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NextEra Energy Resources responds to criticism of tax assessment appeals  

Credit:  By Mary Drier, Staff Writer | Tuscola County Advertiser | July 17, 2013 | www.tuscolatoday.com ~~

TUSCOLA COUNTY – In Saturday’s Advertiser some Tuscola County officials were upset on what they viewed as a breach of trust with NextEra Energy Resources LLC over tax money.

“Deceived” was said several times by commissioners as well as other scathing remarks during county meetings last week when they were told of NextEra’s appeal on tax assessment of the 68 turbines in Gilford Township.

NextEra officials contacted the Advertiser just after press time so a telephone conference was set up Monday so they could explain their stance.

Both county and NextEra officials point to an Oct. 2011 letter written by the energy company and conversations that NextEra representatives said that they would pay its share of taxes and that taxes were built into the cost of the project.

NextEra’s spokesperson Steven Stengel and property tax manager Chris Cothran each pointed to the date of the letter and its intent.

At the time the company wrote that letter, the state was talking about eliminating personal property tax for businesses; the intent of that letter was that if the state did that, then the company would still pay property tax at the same rate that was in place when the project started, explained Cothran.

“The state was talking about total elimination of taxes; and we understand how important that money is, so it was to make sure of a tax money to them,” explained Stengel.

“It was never about NextEra not wanting to pay property tax. It was about what if the state did eliminate it.”

However, since that time, the state didn’t eliminate property tax, but rather changed the taxing method on wind development. The state’s change in the multiplier used for wind turbine taxing means about a $20 million loss to taxing units in Tuscola County over the life of the project.

The State Tax Commission (STC) changed the tax multiplier in Oct. 2011 without giving a rationale or reason. The tax model for each turbine went from 100 percent assessment in year one with scheduled depreciation to 30 percent value in 15 years, to an 80 percent initial assessment, with a depreciation to 30 percent value in six years.

The state’s arbitrary action on the way turbines are taxed means the loss of billions of dollars in tax revenue for the six counties in the state that have or will soon have wind farms.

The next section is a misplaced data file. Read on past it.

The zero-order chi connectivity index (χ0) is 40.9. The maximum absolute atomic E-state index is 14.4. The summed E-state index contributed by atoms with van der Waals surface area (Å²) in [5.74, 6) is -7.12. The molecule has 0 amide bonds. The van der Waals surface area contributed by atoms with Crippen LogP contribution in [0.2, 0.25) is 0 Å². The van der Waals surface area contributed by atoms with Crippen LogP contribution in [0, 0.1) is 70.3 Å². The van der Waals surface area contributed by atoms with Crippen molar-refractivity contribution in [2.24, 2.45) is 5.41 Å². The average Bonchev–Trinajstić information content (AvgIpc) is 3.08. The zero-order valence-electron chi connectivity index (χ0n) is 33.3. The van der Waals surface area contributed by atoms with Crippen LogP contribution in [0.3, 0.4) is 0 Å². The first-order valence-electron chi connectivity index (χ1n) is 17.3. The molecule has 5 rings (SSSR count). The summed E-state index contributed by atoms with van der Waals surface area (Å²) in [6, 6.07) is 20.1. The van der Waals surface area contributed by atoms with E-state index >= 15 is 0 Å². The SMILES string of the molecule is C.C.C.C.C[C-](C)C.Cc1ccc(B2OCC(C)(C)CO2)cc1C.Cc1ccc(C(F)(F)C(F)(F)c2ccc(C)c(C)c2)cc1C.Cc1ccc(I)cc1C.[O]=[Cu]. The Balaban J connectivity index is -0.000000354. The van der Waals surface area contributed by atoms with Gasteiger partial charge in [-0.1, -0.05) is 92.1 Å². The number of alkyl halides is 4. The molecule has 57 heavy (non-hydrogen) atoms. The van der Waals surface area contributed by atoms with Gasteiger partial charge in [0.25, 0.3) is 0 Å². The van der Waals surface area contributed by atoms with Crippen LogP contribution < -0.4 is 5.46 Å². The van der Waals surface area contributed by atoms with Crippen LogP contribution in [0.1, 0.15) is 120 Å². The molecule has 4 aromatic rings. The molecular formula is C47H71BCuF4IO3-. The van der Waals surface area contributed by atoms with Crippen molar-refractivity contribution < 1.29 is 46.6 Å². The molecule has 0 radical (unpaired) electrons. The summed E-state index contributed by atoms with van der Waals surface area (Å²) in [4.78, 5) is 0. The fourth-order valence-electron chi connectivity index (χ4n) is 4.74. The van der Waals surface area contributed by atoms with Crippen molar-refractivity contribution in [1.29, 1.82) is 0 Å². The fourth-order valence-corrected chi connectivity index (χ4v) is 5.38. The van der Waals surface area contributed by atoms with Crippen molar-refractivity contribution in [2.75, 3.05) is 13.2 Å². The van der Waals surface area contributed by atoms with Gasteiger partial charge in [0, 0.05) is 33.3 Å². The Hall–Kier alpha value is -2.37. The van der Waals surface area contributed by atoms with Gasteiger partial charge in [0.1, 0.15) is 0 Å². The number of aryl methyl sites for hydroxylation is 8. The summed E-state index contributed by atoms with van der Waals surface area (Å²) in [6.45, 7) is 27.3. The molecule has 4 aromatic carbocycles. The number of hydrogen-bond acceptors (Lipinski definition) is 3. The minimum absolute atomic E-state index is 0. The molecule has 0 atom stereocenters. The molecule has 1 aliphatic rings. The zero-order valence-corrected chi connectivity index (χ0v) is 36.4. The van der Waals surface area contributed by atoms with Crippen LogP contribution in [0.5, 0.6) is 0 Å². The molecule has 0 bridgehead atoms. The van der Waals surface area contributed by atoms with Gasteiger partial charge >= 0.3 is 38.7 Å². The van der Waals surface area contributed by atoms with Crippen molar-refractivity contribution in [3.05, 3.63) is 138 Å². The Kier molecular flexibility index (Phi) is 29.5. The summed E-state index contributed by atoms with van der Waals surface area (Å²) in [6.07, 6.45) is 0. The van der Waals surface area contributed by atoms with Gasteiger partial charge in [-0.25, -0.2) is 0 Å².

Because of the way the STC is set up, they do not have to show the documentation they used to substantiate their rationale for changing the tax model on wind turbines.

However, even though the state changed the tax schedule, local assessors and boards of review could use the old tax depreciation schedule if they felt it was an accurate cash value of turbines, which Gilford Township did.

“The Gilford Township assessor was not satisfied with level of detail of the property tax forms in the rendition for 2013 taxes permitted by the state of Michigan,” said Cothran. “It was not clear from Lansing why (tax) tables were presented.”

According to Cothran, Gilford Township Assessor Todd Fackler recommended filing an appeal with the State Tax Tribunal (STT).

“We are appealing and continuing discussions on the (state) tax changes, and with Gilford Township” he said. “We want a fair assessment for us and for the community.

“We continue to talk to Mr. Fackler as we work on this and wait on Lansing. We are willing to pay our fair share and achieve a fair market value on our assets.”

“NextEra Energy Resources is currently working with and will continue to work with the townships and the State in order to develop a well-documented and reasonable methodology to value our affiliate wind farms in Michigan,” said Stengel.

According to documents filed with the STT, NextEra is petitioning to have the tax on the 68 turbines reduced.

The petition claims the assessment is too high: “The property was assessed at a taxable value of $97,892,750 based on the use of incorrect depreciation tables developed by the county. The true value of the property based on the proper application of the state’s depreciation table is $54,705,373. The amount in controversy is $43,187,377.”

It could take STT two or more years to make a decision.

Source:  By Mary Drier, Staff Writer | Tuscola County Advertiser | July 17, 2013 | www.tuscolatoday.com

This article is the work of the source indicated. Any opinions expressed in it are not necessarily those of National Wind Watch.

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